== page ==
I recently made my way to the cineplex to catch the latest dinosaur film. I don’t think I’m revealing any spoilers when I say it turned out just as expected. Extremely dangerous beasts are poorly contained, they get loose, and scores of innocent people lose their lives.
The few times we see guns being used, they are effective only against the smaller fiends. What type of firearms are deployed against the larger lizards?
According to this website, the hero uses a rifle from gun manufacturer Marlin known as the Model 1895SBL.
As one would guess from the 1895 in the name the design is pretty close to rifles used back in the cowboy era, at least so far as handling and operation is concerned. The ammunition used is also a throwback, being the .45-70 cartridge that first appeared in 1873.
This particular cartridge is robust, powerful, and of a large caliber. It is certainly capable of harvesting any large game found in North America, but I think I would be more comfortable with a gun that has a bit more punch when going up against something the size of a T. Rex.
For many years, the most powerful rifle cartridge that was commercially available was the .460 Weatherby Magnum. Designed to be used as a “stopping rifle” for hunting guides in Africa, the concept was to make a cartridge that would drop a charging animal just before the guy paying for the safari was stomped into red paste.
This would most certainly be very useful if confronted by a surly T. Rex.
Capable as the .460 is, I am an old school kind of guy. If I could afford it, I would be equipped with a double gun chambered for the .600 Nitro Express cartridge.
There are no advantages to be gained if I do, I just like the look and feel of those old big game rifles. Besides, it was the favorite arm of people who play in my Call of Cthulhu games. If the round is good enough to be used on shambling horrors from beyond this reality, it should be plenty good enough to put down a few overgrown lizards.
IIRC the hunter in the original film was using some sort of shotgun to go after the “velociraptors”, presumably loaded with rifled slugs. It seemed an odd choice to me – what do you think?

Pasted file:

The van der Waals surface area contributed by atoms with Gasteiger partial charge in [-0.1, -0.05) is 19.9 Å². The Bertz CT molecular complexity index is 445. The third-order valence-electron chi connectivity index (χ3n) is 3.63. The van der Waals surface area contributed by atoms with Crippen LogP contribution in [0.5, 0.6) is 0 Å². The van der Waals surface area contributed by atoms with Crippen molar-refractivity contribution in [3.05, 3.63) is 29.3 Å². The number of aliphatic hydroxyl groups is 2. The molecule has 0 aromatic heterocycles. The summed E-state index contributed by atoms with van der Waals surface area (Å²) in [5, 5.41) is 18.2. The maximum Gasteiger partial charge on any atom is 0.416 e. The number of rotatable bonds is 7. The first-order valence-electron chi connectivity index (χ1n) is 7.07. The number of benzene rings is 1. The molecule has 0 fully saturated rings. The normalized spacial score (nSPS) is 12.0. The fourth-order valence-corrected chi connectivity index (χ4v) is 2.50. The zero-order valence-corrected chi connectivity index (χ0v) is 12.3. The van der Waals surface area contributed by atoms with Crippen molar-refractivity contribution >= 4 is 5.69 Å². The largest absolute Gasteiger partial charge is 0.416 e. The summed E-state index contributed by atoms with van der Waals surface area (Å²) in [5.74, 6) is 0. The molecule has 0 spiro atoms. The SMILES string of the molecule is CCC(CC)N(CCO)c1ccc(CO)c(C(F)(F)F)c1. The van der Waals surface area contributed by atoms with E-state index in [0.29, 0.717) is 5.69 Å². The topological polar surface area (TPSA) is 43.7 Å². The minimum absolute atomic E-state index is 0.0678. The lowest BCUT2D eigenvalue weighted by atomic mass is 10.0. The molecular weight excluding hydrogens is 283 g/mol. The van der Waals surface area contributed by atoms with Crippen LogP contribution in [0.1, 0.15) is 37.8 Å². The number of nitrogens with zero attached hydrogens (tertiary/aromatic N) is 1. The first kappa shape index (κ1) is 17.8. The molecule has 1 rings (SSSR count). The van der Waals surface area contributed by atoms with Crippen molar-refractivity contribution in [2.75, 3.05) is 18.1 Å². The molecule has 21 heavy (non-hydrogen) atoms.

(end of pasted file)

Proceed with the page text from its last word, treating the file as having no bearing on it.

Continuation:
Correct — Muldoon used a 12 gauge SPAS-12, and it seems like a good choice. The velociraptors in the movies were just about man-sized, so whatever would drop a man would probably also put down a velo. Considering the heavily-foliaged terrain and short range of most encounters, a big rifle would probably be overkill unless you were hunting the big monster dinos.
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So you’d prefer 600 Nitro Express for dinosaur, eh?
I can’t argue with you. That cartridge was intended as a stopper for elephant in the old days. Also, it’s the gun recommended in L. Sprague DeCamps “A gun for dinosaur.”
Myself, I think a Barrett in .50 BMG might be a better choice. The automatic would be heavier for sure but would you really notice in the heat of the moment?
The Barrett sounds nice,but it’s awfully heavy to be humping around the jungles of Isla Nubar. The mercs in the third JP movie brought a Barrett with them, and they still didn’t last long.
On a side note, did anybody else notice that the big silver “tranquilizer” guns they used in JP2 were actually 50-cal Grizzlies?
You not only play, but GM Call of Cthullu? I’m surprised at how sensible your writing seems. Or are you sneaking in obscure incantations which caus th reder to slwly loose them mynds…
An elephant gun should be about the right size for big dinos.
I read years ago about one of the legendary professional hunters back in the good ol’ days. This is when they were shooting quarter bores and such in Africa. He said there were a few guns that he regretted ever shooting. They were so hard on the shooter that the guy felt permanent effects from it.
.45-70, with either a hard-cast or- preferably- one of the good solid bullets, would do it. You can take anything up to elephant with that, if you place your shot; penetration out the wazoo.
Of course, if someone else is paying for it, I’d like the Holland & Holland double and a case of .470 Nitro express. Mixed solids and soft-points, of course.
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The 1895 Marlin seemed to me to be a fair choice for the character: a good compromise between range, power, capacity, and cowboy-like theatrics.
A couple of rounds in the hip of the baddie dino would have shortened the movie a fair bit.
Its depiction as recoilless and ineffective was irksome, though. Shooting a light 45-70 will send you on a quest for a better recoil pad in a hurry.